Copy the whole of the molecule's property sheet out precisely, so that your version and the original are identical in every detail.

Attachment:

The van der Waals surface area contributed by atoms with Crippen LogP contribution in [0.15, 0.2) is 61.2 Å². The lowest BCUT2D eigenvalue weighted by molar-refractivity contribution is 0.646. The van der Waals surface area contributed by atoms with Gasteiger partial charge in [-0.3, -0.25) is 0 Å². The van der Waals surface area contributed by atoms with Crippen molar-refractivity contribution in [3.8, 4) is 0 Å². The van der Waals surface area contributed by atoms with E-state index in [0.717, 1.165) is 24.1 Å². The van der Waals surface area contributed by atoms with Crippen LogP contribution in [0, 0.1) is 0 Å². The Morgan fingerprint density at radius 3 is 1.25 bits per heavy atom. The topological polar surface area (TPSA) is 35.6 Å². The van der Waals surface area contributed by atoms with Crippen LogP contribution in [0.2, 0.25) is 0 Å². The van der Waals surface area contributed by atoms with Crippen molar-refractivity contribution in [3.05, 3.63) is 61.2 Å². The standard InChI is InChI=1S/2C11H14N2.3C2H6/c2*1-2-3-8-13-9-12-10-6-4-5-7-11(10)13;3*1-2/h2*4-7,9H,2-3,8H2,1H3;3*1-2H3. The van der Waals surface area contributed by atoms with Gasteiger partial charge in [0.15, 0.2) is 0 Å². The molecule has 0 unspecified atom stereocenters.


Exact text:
The van der Waals surface area contributed by atoms with Crippen LogP contribution in [0.15, 0.2) is 61.2 Å². The lowest BCUT2D eigenvalue weighted by molar-refractivity contribution is 0.646. The van der Waals surface area contributed by atoms with Gasteiger partial charge in [-0.3, -0.25) is 0 Å². The van der Waals surface area contributed by atoms with Crippen molar-refractivity contribution in [3.8, 4) is 0 Å². The van der Waals surface area contributed by atoms with E-state index in [0.717, 1.165) is 24.1 Å². The van der Waals surface area contributed by atoms with Crippen LogP contribution in [0, 0.1) is 0 Å². The Morgan fingerprint density at radius 3 is 1.25 bits per heavy atom. The topological polar surface area (TPSA) is 35.6 Å². The van der Waals surface area contributed by atoms with Crippen LogP contribution in [0.2, 0.25) is 0 Å². The van der Waals surface area contributed by atoms with Crippen molar-refractivity contribution in [3.05, 3.63) is 61.2 Å². The standard InChI is InChI=1S/2C11H14N2.3C2H6/c2*1-2-3-8-13-9-12-10-6-4-5-7-11(10)13;3*1-2/h2*4-7,9H,2-3,8H2,1H3;3*1-2H3. The van der Waals surface area contributed by atoms with Gasteiger partial charge in [0.15, 0.2) is 0 Å². The molecule has 0 unspecified atom stereocenters.